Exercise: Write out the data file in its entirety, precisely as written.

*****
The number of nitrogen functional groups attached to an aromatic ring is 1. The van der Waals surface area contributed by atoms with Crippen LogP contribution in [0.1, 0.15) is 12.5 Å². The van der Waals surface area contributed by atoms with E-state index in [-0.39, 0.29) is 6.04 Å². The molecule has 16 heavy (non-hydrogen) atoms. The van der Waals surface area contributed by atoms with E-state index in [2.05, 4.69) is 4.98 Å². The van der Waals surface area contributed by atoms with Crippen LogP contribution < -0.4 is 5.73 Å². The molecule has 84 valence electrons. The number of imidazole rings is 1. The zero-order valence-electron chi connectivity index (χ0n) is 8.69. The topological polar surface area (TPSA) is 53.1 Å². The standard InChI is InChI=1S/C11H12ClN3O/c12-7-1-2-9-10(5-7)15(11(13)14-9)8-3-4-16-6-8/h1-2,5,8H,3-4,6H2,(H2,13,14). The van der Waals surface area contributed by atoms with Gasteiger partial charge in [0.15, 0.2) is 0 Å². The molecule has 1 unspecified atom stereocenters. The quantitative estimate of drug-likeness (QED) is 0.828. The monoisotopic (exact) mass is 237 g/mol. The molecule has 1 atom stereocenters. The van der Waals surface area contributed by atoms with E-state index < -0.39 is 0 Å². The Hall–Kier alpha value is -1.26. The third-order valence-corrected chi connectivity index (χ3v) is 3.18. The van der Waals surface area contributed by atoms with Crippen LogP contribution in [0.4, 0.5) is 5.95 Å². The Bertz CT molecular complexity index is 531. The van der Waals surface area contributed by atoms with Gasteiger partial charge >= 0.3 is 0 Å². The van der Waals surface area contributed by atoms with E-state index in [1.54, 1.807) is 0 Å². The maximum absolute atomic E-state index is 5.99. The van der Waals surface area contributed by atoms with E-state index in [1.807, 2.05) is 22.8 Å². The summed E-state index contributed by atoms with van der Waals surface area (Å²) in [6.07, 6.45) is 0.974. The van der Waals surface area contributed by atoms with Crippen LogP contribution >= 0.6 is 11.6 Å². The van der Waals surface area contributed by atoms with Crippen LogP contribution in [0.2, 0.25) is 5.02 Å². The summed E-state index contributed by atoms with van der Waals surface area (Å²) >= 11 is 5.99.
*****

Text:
The number of nitrogen functional groups attached to an aromatic ring is 1. The van der Waals surface area contributed by atoms with Crippen LogP contribution in [0.1, 0.15) is 12.5 Å². The van der Waals surface area contributed by atoms with E-state index in [-0.39, 0.29) is 6.04 Å². The molecule has 16 heavy (non-hydrogen) atoms. The van der Waals surface area contributed by atoms with E-state index in [2.05, 4.69) is 4.98 Å². The van der Waals surface area contributed by atoms with Crippen LogP contribution < -0.4 is 5.73 Å². The molecule has 84 valence electrons. The number of imidazole rings is 1. The zero-order valence-electron chi connectivity index (χ0n) is 8.69. The topological polar surface area (TPSA) is 53.1 Å². The standard InChI is InChI=1S/C11H12ClN3O/c12-7-1-2-9-10(5-7)15(11(13)14-9)8-3-4-16-6-8/h1-2,5,8H,3-4,6H2,(H2,13,14). The van der Waals surface area contributed by atoms with Gasteiger partial charge in [0.15, 0.2) is 0 Å². The molecule has 1 unspecified atom stereocenters. The quantitative estimate of drug-likeness (QED) is 0.828. The monoisotopic (exact) mass is 237 g/mol. The molecule has 1 atom stereocenters. The van der Waals surface area contributed by atoms with E-state index < -0.39 is 0 Å². The Hall–Kier alpha value is -1.26. The third-order valence-corrected chi connectivity index (χ3v) is 3.18. The van der Waals surface area contributed by atoms with Crippen LogP contribution in [0.4, 0.5) is 5.95 Å². The Bertz CT molecular complexity index is 531. The van der Waals surface area contributed by atoms with Gasteiger partial charge >= 0.3 is 0 Å². The van der Waals surface area contributed by atoms with E-state index in [1.54, 1.807) is 0 Å². The maximum absolute atomic E-state index is 5.99. The van der Waals surface area contributed by atoms with E-state index in [1.807, 2.05) is 22.8 Å². The summed E-state index contributed by atoms with van der Waals surface area (Å²) in [6.07, 6.45) is 0.974. The van der Waals surface area contributed by atoms with Crippen LogP contribution >= 0.6 is 11.6 Å². The van der Waals surface area contributed by atoms with Crippen LogP contribution in [0.2, 0.25) is 5.02 Å². The summed E-state index contributed by atoms with van der Waals surface area (Å²) >= 11 is 5.99.